Breakout

Breakout was a game that many of us still remember fondly. Released in 1976, it was developed by Steve Jobs and Steve Wozniak, although the majority of the design was performed by Wozniak. It continues to influence culture today, hidden within small Easter eggs in devices such as the original iPod and on the Google search engine.

Breakout on Google, achieved by searching ‘atari breakout’ on Google Images

Today I am going to try make some version of this game using Processing and java.

To start, I went ahead and built the player, who in this game is just a moving paddle at the bottom of the screen. Pretty simple stuff, the player now moves based on the arrow keys pressed. The player must also be unable to move out of the screen. As well as this, I added a grey border which can be seen below.

Paddle and Border

Now on to the ball. This one is very similar to the ball in Pong. In fact the original idea of Breakout was to be single player Pong. So taking the majority of the code from my earlier article. The collision detection can be seen below.

void update(float paddleX, float paddleY, float paddleW, float paddleH) {
    x += velX;
    y += velY;
    dstX = abs(x - paddleX);
    dstY = abs(y - paddleY);

    if (dstY <= paddleH/2 + size && dstX <= paddleW/2 + size)
    {
      velY *= -1;
      System.out.println(paddleVel);
      velX += paddleVel;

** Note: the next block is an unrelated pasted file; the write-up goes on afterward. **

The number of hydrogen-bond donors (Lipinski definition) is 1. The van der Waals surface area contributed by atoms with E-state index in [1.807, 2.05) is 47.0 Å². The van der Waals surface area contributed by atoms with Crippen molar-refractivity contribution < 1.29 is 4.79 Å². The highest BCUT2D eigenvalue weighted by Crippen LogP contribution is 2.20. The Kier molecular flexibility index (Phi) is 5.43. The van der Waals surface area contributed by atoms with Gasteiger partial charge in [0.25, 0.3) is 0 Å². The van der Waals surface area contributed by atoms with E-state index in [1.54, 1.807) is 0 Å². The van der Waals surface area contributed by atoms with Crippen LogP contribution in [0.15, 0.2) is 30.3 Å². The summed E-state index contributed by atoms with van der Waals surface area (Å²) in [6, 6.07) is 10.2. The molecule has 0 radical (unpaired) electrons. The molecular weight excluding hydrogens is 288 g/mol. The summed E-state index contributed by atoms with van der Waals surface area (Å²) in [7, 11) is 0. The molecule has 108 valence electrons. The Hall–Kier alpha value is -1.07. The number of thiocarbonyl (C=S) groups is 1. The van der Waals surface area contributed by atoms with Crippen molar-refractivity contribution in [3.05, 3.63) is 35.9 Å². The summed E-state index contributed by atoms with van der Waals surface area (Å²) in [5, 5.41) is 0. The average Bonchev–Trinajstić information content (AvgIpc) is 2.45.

y += 2 * velY;
    } else if (x < 0+size+20 || x > width-size-20)
    {
      velX *= -1;
      x += velX;
    } else if (y < 0+size+30)
    {
      velY *= -1;
      y += velY;
    } else if (y > height-size)
    {
      reset();
    }
  }

This code takes in its parameters, the position and size of the paddle. It then works out its distance to the paddle and acts accordingly.

Last to add are the blocks. Simple enough, the ball changes its X velocity if it hits a block from the side and its Y if it hits a block from the top or bottom. As well as building this, a cool thing to add is a condition where the colour of a block gets lighter as you move down the grid of blocks.

Finally after adding a win screen we are left with this masterpiece:

Finished Game

It might not be as good as Google’s version, or the arcade game, but as long as it works and actually does something, I’m happy! This was a very fun project to work on and I would recommend if you’re learning to code to give it a go.

If you wanted to go above and beyond, you could add a reset feature once you have won or even add additional levels.

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